With the right plan and the right discipline, you can get seriously shredded in just 28 days.Read article
Flash back to the mid- to late-1980s, when Georgia-based bodybuilder Lee Haney was an unbeatable force on the Olympia stage. His traps were one of his many standout muscle groups. Not only for the way they popped up on his shoulders, but also for the way the complete traps — upper, middle and lower — looked when Haney turned his back to the crowd. If you want a set of traps that are as impressive from the front as they are from the back, take a tip from Haney and try his signature exercise: behind-the-back shrugs. But we’ll improve this tip by telling you to do behind-the-back Smith machine shrugs. Using a Smith machine allows you to stand further in front of the bar than you can with a free-weight barbell. This means that you can get your well-developed glutes out of the way of the bar as you shrug it up behind you, allowing you to pull the bar higher to really build up the middle traps and the bottom part of the upper traps.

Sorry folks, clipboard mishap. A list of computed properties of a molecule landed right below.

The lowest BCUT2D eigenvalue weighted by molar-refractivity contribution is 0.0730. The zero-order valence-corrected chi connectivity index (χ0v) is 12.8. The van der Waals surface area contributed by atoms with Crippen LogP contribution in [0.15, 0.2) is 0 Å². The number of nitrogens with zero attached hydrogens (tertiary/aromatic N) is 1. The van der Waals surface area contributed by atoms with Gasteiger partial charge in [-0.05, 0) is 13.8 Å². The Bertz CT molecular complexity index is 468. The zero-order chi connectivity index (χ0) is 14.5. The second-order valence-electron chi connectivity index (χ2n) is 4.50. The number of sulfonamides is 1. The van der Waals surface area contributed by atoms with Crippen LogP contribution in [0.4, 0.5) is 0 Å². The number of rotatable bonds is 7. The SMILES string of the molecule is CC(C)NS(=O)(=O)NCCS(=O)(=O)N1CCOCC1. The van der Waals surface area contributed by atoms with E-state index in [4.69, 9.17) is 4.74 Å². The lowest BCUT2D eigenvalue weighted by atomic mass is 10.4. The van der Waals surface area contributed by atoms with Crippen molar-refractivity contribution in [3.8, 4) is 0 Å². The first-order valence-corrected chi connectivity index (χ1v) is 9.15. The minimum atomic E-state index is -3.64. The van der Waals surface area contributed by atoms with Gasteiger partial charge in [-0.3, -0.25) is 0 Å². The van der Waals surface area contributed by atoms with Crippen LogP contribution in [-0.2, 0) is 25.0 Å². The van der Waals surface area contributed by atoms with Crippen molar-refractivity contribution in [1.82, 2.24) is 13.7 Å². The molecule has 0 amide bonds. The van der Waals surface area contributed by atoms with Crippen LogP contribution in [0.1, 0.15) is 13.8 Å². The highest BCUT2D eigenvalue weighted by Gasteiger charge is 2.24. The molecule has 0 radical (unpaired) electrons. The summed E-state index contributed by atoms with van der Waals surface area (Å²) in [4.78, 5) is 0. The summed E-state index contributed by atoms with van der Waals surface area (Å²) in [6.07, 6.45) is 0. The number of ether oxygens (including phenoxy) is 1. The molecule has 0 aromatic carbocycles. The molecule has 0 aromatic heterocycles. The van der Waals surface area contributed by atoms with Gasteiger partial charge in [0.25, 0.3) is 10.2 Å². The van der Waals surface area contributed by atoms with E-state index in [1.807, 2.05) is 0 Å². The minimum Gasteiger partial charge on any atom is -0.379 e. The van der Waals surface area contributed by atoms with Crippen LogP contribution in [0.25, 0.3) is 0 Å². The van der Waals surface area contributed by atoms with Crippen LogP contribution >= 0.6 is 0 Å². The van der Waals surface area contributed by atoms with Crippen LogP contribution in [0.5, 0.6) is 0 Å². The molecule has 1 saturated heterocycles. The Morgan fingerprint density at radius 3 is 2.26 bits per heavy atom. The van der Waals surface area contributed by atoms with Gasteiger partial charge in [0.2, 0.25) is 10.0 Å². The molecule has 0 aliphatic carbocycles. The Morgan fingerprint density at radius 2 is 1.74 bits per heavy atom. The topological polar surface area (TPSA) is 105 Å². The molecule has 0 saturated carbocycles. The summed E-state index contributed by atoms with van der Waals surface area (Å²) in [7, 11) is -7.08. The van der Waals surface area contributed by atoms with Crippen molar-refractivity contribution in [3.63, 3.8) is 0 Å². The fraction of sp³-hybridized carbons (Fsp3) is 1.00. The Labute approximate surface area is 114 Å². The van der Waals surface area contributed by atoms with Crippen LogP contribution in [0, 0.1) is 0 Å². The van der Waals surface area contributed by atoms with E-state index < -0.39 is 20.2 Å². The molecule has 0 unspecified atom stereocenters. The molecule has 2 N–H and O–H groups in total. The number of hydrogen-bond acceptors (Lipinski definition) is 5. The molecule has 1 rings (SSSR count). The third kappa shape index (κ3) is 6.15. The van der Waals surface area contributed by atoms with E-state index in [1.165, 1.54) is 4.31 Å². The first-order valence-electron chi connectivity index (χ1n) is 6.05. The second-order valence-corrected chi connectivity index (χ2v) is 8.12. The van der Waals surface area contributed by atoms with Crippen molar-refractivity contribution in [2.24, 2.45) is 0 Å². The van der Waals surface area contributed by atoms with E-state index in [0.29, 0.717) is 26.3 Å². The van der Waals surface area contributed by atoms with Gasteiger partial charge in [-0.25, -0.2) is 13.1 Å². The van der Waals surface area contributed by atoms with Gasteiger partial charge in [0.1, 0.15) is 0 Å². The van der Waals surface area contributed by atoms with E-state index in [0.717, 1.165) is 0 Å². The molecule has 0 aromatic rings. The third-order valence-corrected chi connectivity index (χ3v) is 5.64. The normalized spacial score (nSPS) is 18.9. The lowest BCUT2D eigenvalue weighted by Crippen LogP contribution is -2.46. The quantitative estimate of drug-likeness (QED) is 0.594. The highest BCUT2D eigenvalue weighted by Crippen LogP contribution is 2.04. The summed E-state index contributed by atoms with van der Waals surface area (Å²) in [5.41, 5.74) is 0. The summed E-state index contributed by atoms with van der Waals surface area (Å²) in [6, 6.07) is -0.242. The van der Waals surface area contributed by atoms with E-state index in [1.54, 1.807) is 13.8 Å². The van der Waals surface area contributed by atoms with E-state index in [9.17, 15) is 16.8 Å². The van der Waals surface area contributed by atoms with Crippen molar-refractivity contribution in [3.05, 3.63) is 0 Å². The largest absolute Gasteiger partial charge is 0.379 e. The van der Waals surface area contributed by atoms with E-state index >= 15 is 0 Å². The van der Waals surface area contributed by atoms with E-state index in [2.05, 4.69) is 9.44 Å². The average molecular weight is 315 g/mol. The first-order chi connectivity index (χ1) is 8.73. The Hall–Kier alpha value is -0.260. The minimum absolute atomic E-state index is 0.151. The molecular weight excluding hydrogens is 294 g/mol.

Alternatives: Behind-the-back barbell shrugs, behind-the-back dumbbell shrugs.
WHEN TO GO BEHIND
Start your shrug workout (either following your normal delt workout or back workout) with standard barbell shrugs, while your traps are at their strongest. This allows you to go as heavy as possible, which places the greatest overload on the traps for better overall muscle growth. Finish with behind-the-back Smith machine shrugs. Go lighter and focus on shrugging the bar as high as possible, flexing your traps at the top as you hold the weight for a second in the highest position.
FORM AND FUNCTION
The trapezius starts on the back of the skull and attaches to the spinous process of the vertebrae, traveling all the way down to the last thoracic vertebra in the upper back. In other words, it runs down the middle of the spine from the back of the skull to the middle of the back. From there, it fans out and connects to the scapulas (shoulder blades) and clavicle (collar bone). The upper traps work mainly to elevate the scapulas, such as when you do shrugs. The middle traps retract the scapulas (pulling them together toward the spine), such as in the end position of a seated cable row, when you squeeze your shoulder blades together. The lower traps work to depress (pull down) the scapulas, such as what happens to your scapulas when you do front raises.